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Miss Rumphius promises her grandfather that she will do three things in her life: travel to faraway places, live by the seashore, and make the world more beautiful. She accomplishes her first two goals easily. Making the world more beautiful is a challenge in her eyes, as the places she has visited are stunning. By chance, Miss Rumphius sees some lupines growing out of the rocky soil outside her window. She sees how beautiful they are and decides she can make the world more beautiful by sowing lupine seeds around her town.

And from this, the Kindergarten Wildflower Project was born! I contacted S & S Seeds in Carpinteria and asked for a donation of California Native Wildflower  Mix. They were happy to donate half a pound!


Next I had students sketch a native wildflower.


My plan is to shrink these to create a label that we will attach to each little bag we make.


On Friday, students will gently spoon a teaspoon full of seeds into these bags.  We will staple the label to them and be ready to pass them out to our Laguna Blanca community. My goal is to make 200 seed packets to distribute. Stay posted for more information on the distribution of our Wildflower Project packets!


Tea Party


We had a beautiful, overcast day for the annual Kindergarten Mother’s Day Tea Party. The colors of the party certainly brightened up the day!

The preparations for this years’ event included making special, fancy hats. Students also painted flowers on vases.



Of course, they needed flowers to fill those vases. Flowers were what our field trip last Monday was all about.



I’ll share more about that soon!

This year, students honored their mothers by writing a short bit about why they love their moms. They read these pieces  aloud while the moms enjoyed some hot tea in their custom made tea cups.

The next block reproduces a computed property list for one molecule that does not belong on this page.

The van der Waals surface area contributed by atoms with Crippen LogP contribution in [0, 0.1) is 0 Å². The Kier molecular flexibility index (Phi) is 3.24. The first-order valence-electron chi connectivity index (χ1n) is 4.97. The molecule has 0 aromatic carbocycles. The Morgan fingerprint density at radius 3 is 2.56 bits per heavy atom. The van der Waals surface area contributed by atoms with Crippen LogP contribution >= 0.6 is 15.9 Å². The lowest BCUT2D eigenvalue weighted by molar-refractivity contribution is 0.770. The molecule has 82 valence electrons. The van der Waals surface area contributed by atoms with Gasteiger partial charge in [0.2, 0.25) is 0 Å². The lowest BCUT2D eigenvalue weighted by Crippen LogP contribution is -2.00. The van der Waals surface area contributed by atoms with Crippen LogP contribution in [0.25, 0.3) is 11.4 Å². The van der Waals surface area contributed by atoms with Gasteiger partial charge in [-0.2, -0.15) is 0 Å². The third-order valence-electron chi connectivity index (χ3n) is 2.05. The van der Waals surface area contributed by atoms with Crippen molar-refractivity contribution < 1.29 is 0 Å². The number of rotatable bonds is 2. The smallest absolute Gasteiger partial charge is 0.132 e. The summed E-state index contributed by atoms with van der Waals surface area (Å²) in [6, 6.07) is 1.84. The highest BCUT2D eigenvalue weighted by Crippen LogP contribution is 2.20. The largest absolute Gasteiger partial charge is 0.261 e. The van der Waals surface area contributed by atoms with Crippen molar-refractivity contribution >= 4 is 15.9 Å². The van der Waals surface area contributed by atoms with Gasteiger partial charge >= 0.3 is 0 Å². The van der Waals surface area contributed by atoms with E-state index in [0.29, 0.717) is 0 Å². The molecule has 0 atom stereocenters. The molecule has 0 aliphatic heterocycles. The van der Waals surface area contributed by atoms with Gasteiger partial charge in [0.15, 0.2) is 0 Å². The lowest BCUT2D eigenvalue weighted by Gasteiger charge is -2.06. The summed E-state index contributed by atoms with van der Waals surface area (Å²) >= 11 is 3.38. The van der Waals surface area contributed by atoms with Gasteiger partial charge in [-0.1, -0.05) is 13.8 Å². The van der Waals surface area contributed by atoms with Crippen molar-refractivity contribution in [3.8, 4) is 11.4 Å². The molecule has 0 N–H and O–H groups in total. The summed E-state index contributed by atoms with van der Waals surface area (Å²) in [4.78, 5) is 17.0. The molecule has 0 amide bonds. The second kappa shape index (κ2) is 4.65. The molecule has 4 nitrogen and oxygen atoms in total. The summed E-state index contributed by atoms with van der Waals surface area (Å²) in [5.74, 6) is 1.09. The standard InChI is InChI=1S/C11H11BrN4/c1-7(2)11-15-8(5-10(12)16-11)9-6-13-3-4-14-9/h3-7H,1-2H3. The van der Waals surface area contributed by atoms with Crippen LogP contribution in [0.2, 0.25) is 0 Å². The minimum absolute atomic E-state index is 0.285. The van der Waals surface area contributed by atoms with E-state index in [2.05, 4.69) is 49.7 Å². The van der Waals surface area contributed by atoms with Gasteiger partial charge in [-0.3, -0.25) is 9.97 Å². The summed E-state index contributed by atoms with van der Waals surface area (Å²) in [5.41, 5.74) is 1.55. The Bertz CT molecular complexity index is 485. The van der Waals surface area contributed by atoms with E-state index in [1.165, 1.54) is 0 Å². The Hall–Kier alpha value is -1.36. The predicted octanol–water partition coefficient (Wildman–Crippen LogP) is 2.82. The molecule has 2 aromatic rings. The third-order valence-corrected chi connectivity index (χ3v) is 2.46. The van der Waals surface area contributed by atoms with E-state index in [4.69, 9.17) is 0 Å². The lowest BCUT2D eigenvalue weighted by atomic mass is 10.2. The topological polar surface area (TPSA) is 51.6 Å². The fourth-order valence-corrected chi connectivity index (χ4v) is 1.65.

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Students then joined their moms and read the rest of their books aloud and enjoyed some time together.






We enjoyed delicious sandwiches from PeeBee and Jays in Carpinteria, fresh local strawberries, and custom, adorably decorated gerbera daisy cookies.


What a special day spent celebrating our amazing moms!

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A Little Plant Humor

I am working on a blog posts regarding our Mother’s Day Tea Party….in the meantime, how about a little plant humor?

Our lesson today focused on the parts of plants we eat….tops and bottoms or roots and stems. As the students were engaged in a sorting activity on the Smart Board, one student said, “Mrs. Delwiche….turnip the beet!” I just about fell over laughing! Hilarious!

We immediately had to make this punchline into a joke. So…


What did the carrot say to the potato at the dance party?

Turnip the beet!!


Clever kids!